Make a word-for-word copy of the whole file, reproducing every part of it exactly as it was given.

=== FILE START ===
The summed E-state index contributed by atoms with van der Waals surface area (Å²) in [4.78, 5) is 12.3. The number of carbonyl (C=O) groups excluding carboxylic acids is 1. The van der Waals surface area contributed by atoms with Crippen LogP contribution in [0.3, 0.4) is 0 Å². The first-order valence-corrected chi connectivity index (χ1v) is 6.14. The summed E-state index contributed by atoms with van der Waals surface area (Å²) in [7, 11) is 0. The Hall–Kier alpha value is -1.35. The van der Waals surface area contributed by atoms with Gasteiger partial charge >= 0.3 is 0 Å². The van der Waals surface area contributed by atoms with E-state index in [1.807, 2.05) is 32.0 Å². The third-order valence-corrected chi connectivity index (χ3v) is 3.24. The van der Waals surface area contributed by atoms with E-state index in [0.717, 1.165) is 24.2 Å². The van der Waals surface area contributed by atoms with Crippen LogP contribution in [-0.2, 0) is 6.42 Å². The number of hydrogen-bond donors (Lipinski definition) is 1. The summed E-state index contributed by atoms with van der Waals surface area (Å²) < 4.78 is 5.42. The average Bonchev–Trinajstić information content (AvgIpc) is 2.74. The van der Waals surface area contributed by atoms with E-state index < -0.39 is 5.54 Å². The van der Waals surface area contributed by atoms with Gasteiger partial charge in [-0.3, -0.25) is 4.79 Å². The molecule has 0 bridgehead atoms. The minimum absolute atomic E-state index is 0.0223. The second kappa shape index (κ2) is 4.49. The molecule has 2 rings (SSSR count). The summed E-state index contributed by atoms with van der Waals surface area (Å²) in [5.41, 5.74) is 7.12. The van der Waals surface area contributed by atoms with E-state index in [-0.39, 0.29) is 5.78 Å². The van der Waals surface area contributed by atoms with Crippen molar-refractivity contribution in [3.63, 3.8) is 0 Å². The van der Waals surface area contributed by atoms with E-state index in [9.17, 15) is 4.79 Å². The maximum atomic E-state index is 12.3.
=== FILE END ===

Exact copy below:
The summed E-state index contributed by atoms with van der Waals surface area (Å²) in [4.78, 5) is 12.3. The number of carbonyl (C=O) groups excluding carboxylic acids is 1. The van der Waals surface area contributed by atoms with Crippen LogP contribution in [0.3, 0.4) is 0 Å². The first-order valence-corrected chi connectivity index (χ1v) is 6.14. The summed E-state index contributed by atoms with van der Waals surface area (Å²) in [7, 11) is 0. The Hall–Kier alpha value is -1.35. The van der Waals surface area contributed by atoms with Gasteiger partial charge >= 0.3 is 0 Å². The van der Waals surface area contributed by atoms with E-state index in [1.807, 2.05) is 32.0 Å². The third-order valence-corrected chi connectivity index (χ3v) is 3.24. The van der Waals surface area contributed by atoms with E-state index in [0.717, 1.165) is 24.2 Å². The van der Waals surface area contributed by atoms with Crippen LogP contribution in [-0.2, 0) is 6.42 Å². The number of hydrogen-bond donors (Lipinski definition) is 1. The summed E-state index contributed by atoms with van der Waals surface area (Å²) < 4.78 is 5.42. The average Bonchev–Trinajstić information content (AvgIpc) is 2.74. The van der Waals surface area contributed by atoms with E-state index < -0.39 is 5.54 Å². The van der Waals surface area contributed by atoms with Gasteiger partial charge in [-0.3, -0.25) is 4.79 Å². The molecule has 0 bridgehead atoms. The minimum absolute atomic E-state index is 0.0223. The second kappa shape index (κ2) is 4.49. The molecule has 2 rings (SSSR count). The summed E-state index contributed by atoms with van der Waals surface area (Å²) in [5.41, 5.74) is 7.12. The van der Waals surface area contributed by atoms with E-state index in [-0.39, 0.29) is 5.78 Å². The van der Waals surface area contributed by atoms with Crippen molar-refractivity contribution in [3.63, 3.8) is 0 Å². The van der Waals surface area contributed by atoms with E-state index in [9.17, 15) is 4.79 Å². The maximum atomic E-state index is 12.3.